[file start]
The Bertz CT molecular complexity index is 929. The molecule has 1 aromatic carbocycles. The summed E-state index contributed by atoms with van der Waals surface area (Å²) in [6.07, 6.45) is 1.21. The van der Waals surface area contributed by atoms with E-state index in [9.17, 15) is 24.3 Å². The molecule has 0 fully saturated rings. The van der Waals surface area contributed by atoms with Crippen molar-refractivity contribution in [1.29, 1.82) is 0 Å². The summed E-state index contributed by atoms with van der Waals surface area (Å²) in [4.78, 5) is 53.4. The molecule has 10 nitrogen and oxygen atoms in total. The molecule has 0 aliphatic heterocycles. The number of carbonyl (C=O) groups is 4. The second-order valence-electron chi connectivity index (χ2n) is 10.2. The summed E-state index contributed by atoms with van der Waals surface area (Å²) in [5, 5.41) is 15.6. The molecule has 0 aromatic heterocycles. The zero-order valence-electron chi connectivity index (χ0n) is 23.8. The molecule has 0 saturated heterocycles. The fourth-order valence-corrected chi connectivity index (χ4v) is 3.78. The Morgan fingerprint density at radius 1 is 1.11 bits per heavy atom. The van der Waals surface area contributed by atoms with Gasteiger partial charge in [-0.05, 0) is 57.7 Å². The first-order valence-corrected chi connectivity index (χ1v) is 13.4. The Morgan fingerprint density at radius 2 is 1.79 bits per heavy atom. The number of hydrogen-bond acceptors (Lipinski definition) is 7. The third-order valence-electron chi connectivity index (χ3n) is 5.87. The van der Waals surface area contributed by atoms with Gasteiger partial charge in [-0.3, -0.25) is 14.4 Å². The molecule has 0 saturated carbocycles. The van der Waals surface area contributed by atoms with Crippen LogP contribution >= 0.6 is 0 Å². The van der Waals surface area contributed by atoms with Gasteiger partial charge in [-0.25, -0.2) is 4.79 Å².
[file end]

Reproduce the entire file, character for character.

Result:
The Bertz CT molecular complexity index is 929. The molecule has 1 aromatic carbocycles. The summed E-state index contributed by atoms with van der Waals surface area (Å²) in [6.07, 6.45) is 1.21. The van der Waals surface area contributed by atoms with E-state index in [9.17, 15) is 24.3 Å². The molecule has 0 fully saturated rings. The van der Waals surface area contributed by atoms with Crippen molar-refractivity contribution in [1.29, 1.82) is 0 Å². The summed E-state index contributed by atoms with van der Waals surface area (Å²) in [4.78, 5) is 53.4. The molecule has 10 nitrogen and oxygen atoms in total. The molecule has 0 aliphatic heterocycles. The number of carbonyl (C=O) groups is 4. The second-order valence-electron chi connectivity index (χ2n) is 10.2. The summed E-state index contributed by atoms with van der Waals surface area (Å²) in [5, 5.41) is 15.6. The molecule has 0 aromatic heterocycles. The zero-order valence-electron chi connectivity index (χ0n) is 23.8. The molecule has 0 saturated heterocycles. The fourth-order valence-corrected chi connectivity index (χ4v) is 3.78. The Morgan fingerprint density at radius 1 is 1.11 bits per heavy atom. The van der Waals surface area contributed by atoms with Gasteiger partial charge in [-0.05, 0) is 57.7 Å². The first-order valence-corrected chi connectivity index (χ1v) is 13.4. The Morgan fingerprint density at radius 2 is 1.79 bits per heavy atom. The number of hydrogen-bond acceptors (Lipinski definition) is 7. The third-order valence-electron chi connectivity index (χ3n) is 5.87. The van der Waals surface area contributed by atoms with Gasteiger partial charge in [-0.3, -0.25) is 14.4 Å². The molecule has 0 saturated carbocycles. The van der Waals surface area contributed by atoms with Crippen LogP contribution >= 0.6 is 0 Å². The van der Waals surface area contributed by atoms with Gasteiger partial charge in [-0.25, -0.2) is 4.79 Å².